It is well known that social inequities exist across the entire colorectal cancer screening pathway. For example, studies have shown that younger individuals, immigrants, individuals living alone and individuals with a lower income are less likely to participate in colorectal cancer screening (Larsen et al., 2017; Pallesen et al., 2021). Furthermore, the compliance with colonoscopy is lower among older patients and among patients with underlying disease (Thomsen et al., 2018), among immigrants and among individuals living alone (Pallesen et al., 2021). A concern is that these social inequities in colorectal cancer screening participation may have been exacerbated during the pandemic.

We examined the colorectal cancer screening participation and compliance with subsequent colonoscopy during the COVID-19 pandemic in Denmark compared with the previous years. Furthermore, we examined whether the participation in colorectal cancer screening and compliance with screen-derived colonoscopy during the COVID-19 pandemic differed across population sub-groups.

Methods

Setting

The study was conducted in Denmark, which has a population of approximately 5.8 million inhabitants (Statistics Denmark, 2021). All residents in Denmark are eligible for tax-supported health care provided by the Danish government. Nationwide population-based registries in Denmark record extensive administrative and medical data of the whole population, which can be linked using the unique personal identifier, that is assigned to all residents at birth or immigration (Schmidt et al., 2014Schmidt et al., 2019).

The colorectal cancer screening programme

In Denmark, screening for colorectal cancer was implemented in 2014 and is offered free-of-charge every 2 years to all individuals aged 50–74 years old living in Denmark. The test is a home-based test, which is mailed directly together with an invitation letter to all invitees. The screening procedure is based on a single-sample FIT (OC Sensor; Eiken Chemical Company, Tokyo, Japan), which can detect invisible amounts of blood in stool samples, which may be associated with bleeding lesions from precancerous adenomas or colorectal cancer at early stages of the disease (Hewitson et al., 2008; Garborg et al., 2013). Non-participants to screening receive a reminder after 6 weeks.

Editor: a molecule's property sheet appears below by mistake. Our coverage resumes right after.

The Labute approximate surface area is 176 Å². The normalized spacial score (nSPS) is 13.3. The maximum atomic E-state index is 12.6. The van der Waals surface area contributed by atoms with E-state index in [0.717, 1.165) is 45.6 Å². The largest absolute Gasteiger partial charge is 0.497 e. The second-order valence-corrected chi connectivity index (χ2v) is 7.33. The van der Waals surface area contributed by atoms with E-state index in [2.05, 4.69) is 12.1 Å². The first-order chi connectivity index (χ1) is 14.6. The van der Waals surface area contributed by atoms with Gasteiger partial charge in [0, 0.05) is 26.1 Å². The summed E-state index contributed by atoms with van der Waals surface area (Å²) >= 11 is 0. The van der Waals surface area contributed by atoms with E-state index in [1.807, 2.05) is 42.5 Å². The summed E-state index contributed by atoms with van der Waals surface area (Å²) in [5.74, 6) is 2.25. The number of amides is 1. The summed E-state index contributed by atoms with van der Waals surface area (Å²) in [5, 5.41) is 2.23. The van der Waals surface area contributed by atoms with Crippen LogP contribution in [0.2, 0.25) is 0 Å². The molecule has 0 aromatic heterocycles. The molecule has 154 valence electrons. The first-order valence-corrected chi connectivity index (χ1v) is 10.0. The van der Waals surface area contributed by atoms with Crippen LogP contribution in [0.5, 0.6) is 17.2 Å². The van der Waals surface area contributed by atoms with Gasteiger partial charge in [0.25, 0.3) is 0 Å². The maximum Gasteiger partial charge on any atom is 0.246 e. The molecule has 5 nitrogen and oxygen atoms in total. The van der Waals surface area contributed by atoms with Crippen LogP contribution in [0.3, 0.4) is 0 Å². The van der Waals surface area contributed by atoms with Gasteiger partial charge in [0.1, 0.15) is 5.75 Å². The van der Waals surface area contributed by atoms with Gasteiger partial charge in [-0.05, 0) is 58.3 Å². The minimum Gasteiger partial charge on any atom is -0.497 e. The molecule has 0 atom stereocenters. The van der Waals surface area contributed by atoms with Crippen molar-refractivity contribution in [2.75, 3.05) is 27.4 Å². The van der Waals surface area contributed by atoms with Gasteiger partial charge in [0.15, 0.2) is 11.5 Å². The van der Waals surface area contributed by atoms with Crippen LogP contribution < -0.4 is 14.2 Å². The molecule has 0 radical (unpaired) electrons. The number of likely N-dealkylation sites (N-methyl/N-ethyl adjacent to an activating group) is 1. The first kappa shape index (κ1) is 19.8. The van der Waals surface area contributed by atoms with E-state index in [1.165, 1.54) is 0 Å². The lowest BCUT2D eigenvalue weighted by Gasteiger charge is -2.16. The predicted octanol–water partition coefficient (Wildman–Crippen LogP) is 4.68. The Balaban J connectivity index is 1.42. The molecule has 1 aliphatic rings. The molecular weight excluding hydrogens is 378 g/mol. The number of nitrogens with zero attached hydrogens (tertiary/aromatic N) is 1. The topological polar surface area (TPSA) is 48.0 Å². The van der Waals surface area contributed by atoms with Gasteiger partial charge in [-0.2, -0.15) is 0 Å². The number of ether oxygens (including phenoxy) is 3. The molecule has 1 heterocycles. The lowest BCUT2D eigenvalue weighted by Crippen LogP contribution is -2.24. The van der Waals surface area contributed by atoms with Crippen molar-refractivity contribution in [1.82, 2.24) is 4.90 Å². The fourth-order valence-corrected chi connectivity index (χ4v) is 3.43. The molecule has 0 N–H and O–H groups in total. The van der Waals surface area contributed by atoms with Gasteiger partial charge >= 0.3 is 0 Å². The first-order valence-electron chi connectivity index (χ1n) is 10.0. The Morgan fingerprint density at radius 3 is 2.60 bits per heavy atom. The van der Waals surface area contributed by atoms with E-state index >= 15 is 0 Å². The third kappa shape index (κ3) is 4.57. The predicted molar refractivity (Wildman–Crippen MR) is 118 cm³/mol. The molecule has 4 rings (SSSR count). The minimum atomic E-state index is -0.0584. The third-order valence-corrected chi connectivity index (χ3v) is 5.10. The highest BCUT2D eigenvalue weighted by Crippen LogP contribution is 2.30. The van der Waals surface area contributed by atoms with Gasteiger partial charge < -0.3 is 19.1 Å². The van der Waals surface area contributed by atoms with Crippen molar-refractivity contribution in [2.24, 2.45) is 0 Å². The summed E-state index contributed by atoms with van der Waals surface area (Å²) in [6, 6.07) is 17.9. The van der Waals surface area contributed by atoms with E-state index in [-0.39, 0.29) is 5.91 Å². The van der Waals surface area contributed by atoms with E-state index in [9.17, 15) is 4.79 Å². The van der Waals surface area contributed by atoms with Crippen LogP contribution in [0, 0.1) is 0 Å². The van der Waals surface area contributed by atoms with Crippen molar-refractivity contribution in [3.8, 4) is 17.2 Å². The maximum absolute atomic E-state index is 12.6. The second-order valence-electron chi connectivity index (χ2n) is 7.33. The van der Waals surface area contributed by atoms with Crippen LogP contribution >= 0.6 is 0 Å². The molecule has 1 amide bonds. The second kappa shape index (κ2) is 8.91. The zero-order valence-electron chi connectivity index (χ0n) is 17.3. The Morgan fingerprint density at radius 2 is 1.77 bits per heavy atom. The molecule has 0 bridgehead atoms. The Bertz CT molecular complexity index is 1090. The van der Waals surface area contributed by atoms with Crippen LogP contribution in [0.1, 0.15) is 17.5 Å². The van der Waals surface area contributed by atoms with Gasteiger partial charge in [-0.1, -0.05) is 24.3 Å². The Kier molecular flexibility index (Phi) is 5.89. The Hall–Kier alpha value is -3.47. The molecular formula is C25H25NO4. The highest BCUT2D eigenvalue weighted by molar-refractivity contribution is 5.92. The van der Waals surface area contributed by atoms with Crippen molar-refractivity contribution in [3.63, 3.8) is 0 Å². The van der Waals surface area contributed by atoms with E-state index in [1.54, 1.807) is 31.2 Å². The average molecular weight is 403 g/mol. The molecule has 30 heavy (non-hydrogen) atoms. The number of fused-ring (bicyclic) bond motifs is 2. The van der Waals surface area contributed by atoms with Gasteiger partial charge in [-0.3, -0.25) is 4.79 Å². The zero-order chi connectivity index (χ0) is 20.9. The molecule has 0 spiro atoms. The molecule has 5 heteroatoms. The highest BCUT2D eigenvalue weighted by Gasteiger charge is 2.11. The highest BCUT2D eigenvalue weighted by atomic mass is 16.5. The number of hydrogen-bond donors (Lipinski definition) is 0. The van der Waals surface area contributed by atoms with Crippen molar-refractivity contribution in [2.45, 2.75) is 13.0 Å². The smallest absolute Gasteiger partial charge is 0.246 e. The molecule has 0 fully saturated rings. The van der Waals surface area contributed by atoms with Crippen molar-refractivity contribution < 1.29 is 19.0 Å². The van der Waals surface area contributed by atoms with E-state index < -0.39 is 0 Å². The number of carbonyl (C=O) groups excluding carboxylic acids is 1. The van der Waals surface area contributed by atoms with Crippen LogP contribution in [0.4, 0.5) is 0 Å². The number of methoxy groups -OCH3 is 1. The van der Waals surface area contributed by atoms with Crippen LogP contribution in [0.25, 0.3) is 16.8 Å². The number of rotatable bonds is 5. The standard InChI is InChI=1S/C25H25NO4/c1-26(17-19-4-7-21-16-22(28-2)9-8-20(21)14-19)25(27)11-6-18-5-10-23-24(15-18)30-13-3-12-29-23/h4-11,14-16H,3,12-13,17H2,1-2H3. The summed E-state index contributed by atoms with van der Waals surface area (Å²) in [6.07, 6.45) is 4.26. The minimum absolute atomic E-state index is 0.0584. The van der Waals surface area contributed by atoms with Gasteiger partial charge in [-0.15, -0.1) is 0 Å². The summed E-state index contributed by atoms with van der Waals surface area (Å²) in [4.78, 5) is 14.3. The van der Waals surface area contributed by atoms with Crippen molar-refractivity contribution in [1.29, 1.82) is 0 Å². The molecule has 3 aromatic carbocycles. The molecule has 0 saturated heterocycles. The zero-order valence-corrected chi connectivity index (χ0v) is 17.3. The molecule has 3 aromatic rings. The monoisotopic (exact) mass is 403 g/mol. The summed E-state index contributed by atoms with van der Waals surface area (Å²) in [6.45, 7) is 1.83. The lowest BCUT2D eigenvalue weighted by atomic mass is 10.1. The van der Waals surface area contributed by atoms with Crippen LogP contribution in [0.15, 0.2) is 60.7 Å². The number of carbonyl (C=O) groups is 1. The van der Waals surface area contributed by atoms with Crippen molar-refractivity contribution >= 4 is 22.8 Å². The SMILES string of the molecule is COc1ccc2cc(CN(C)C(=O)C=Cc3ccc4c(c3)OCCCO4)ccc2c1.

All individuals with a positive FIT test (≥100 µg haemoglobin/L faeces) receive an invitation for a colonoscopy with a pre-booked time for appointment within 14 days after the positive screening result. Non-participants to colonoscopy are contacted by the administrative regions.

The COVID-19 pandemic in Denmark

In Denmark, three main waves of the COVID-19 pandemic have occurred; in the spring of 2020, in the winter of 2020/2021 and again in the winter of 2021/2022 (Statens Serum Institut, 2021a).

The pandemic response included population-wide restrictions (lockdowns), COVID-19 testing and COVID-19 vaccination. During the lockdowns large parts of the society were closed down and people were advised to stay at home if possible. Large-scale COVID-19 testing was provided free-of-charge to all inhabitants since May 2020 (Pottegård et al., 2020). COVID-19 vaccination began in December 2020 and by March 2022, approximately 81% of the population had received two doses and more than 61% had received three doses of the vaccine (Statens Serum Institut, 2021b). The vaccination strategy comprised vaccinating individuals living in nursing homes first, thereafter individuals ≥85 years, then healthcare personnel, thereafter individuals with underlying health conditions and their relatives and finally, individuals were offered the COVID-19 vaccination by decreasing age (75–79, 65–74, 60–64 years, etc.) (Sundhedsstyrelsen, 2021).

Study population

The study population comprised all invitations in individuals aged 50–74 years old invited to participate in colorectal cancer screening from 1 January 2018 to 30 September 2021, as registered in the Danish Colorectal Cancer Screening Database (Thomsen et al., 2017), which contain information on all individuals in Denmark invited to participate in colorectal cancer screening.

To examine participation in colorectal cancer screening, we excluded invitations in individuals who emigrated within 1 year since invitation (N=11,832), invitations in individuals residing in the Faroe Islands or Greenland (N=540), invitations in individuals with an unknown postal address (N=2621) and registrations of stool samples received before an invitation or reminder was sent out (Figure 1).

Flow-chart of the study population (participation in colorectal cancer screening).

To examine compliance with colonoscopy, we included all positive FIT tests from colorectal cancer screening among individuals aged 50–74 years old from 1 January 2018 to 30 September 2021. In all, 146 positive FIT tests were excluded due to low counts across time periods (Figure 2).

Flow-chart of the study population (compliance with colonoscopy).

Exposure of interest